The region of Cantabria, placed in the eastern part of the region known as Green Spain (which stretches along the northern coast from Galicia to the Basque country), is blessed with many culinary riches. The mountainous ridges and rolling hills of its interior are prime pastures for cows and sheep, its fertile river beds churn out outstanding vegetables and the sea that bathes its beaches is rich with fish and seafood.
The region's coast, from tip to tip and as the crow flies, is approximately 150 km / 93.2 mi, so trips along the coast are always a comfortable drive away. A good place to start, therefore, are the towns of Santoña and Laredo, the very hubs of anchovy production. Both are traditional fishing towns, and boast a handful of Romanesque churches in their pleasant town centers.
Just outside, however, the Marismas de Santoña y Noja- a wetland certified as a national preserve, home to over 120 species of birds through the year- and the beaches of Regatón, Puntal and Berria are all a delight. The two former are both part of the reserve, thus heavily protected, whereas the latter occupies the isthmus that connects Santoña to the mainland, and has spectacular views.
Onward to Santander
Although Santander, the capital of the region, waits, two temptations may detain us on the 40 minute drive there. The first is the promise of pure waters and relaxation at the Hotel Balneario Solares, the famed spa of the town of Solares. Originally founded in the late 1800s, the hotel and spa has been recently re-vamped and features state of the arts facilities and treatments.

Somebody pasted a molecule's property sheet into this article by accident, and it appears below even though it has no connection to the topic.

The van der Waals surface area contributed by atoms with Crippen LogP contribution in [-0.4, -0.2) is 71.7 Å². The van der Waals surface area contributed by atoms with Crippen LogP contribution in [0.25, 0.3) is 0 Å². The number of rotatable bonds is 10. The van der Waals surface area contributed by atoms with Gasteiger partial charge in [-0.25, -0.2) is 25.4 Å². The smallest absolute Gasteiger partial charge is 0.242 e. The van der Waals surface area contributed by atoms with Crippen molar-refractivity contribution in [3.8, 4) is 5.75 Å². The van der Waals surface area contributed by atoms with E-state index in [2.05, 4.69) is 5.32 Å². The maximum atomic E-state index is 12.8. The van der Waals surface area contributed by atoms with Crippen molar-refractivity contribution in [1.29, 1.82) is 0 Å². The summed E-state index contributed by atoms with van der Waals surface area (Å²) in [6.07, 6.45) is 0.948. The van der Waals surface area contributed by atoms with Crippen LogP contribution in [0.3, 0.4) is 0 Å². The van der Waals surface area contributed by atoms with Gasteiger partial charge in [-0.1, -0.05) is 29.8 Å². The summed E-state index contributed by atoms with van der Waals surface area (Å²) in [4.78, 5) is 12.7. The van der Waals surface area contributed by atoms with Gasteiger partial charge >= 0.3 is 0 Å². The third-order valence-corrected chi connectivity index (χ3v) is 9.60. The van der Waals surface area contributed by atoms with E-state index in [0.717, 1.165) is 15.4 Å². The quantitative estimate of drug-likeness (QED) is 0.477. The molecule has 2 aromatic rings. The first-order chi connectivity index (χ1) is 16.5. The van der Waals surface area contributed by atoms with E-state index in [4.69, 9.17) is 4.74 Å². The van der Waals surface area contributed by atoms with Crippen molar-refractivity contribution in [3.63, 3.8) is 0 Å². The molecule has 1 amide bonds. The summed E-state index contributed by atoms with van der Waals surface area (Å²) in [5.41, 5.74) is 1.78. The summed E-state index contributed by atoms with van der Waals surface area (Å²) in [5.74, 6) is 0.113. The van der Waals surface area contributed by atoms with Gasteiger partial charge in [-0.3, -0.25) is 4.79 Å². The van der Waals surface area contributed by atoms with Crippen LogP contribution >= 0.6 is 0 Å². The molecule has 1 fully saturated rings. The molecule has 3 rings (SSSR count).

A mere 6.4 km / 4 miles away, in Villaverde de Pontones, one of the region's quaintest Michelin-starred restaurants, El Cenador de Amós, is well worth a visit. In a deliciously reformed 18th century stately home, chef Jesús Sanchez is sure to surprise and delight with his inventive use of the traditional products of Cantabria. Furthermore, the upstairs ball room has been transformed into a small cooking school, where Sánchez offers an interesting array of competitively priced courses.
Once in Santander, the palace of La Magdalena and the museum of Prehistoric art are not to be missed. A walk along the city's beach of el Sardinero is always a pleasant pastime, and the feasting can continue in one of the town's many eateries. In Casa Lita, chef Joseba Guijarro has chosen to, after stints in Michelin starred restaurants, create a temple to the tapa.